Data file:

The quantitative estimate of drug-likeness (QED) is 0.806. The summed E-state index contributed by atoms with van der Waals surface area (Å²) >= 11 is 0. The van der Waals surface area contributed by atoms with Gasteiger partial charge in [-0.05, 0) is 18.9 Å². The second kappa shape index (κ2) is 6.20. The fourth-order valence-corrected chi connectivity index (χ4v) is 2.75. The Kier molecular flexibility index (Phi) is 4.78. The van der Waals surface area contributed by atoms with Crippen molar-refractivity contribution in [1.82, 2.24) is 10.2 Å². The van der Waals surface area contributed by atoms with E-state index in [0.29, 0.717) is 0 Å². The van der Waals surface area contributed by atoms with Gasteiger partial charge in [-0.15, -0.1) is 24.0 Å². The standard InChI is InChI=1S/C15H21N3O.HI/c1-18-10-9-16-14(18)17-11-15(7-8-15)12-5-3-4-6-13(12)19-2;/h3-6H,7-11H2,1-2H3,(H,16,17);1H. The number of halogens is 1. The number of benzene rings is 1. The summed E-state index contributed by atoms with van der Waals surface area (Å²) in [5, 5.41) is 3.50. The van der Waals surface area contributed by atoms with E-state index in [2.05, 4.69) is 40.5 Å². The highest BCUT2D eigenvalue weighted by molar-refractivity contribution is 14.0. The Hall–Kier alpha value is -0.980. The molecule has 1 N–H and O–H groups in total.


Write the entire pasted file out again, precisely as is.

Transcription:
The quantitative estimate of drug-likeness (QED) is 0.806. The summed E-state index contributed by atoms with van der Waals surface area (Å²) >= 11 is 0. The van der Waals surface area contributed by atoms with Gasteiger partial charge in [-0.05, 0) is 18.9 Å². The second kappa shape index (κ2) is 6.20. The fourth-order valence-corrected chi connectivity index (χ4v) is 2.75. The Kier molecular flexibility index (Phi) is 4.78. The van der Waals surface area contributed by atoms with Crippen molar-refractivity contribution in [1.82, 2.24) is 10.2 Å². The van der Waals surface area contributed by atoms with E-state index in [0.29, 0.717) is 0 Å². The van der Waals surface area contributed by atoms with Gasteiger partial charge in [-0.15, -0.1) is 24.0 Å². The standard InChI is InChI=1S/C15H21N3O.HI/c1-18-10-9-16-14(18)17-11-15(7-8-15)12-5-3-4-6-13(12)19-2;/h3-6H,7-11H2,1-2H3,(H,16,17);1H. The number of halogens is 1. The number of benzene rings is 1. The summed E-state index contributed by atoms with van der Waals surface area (Å²) in [5, 5.41) is 3.50. The van der Waals surface area contributed by atoms with E-state index in [2.05, 4.69) is 40.5 Å². The highest BCUT2D eigenvalue weighted by molar-refractivity contribution is 14.0. The Hall–Kier alpha value is -0.980. The molecule has 1 N–H and O–H groups in total.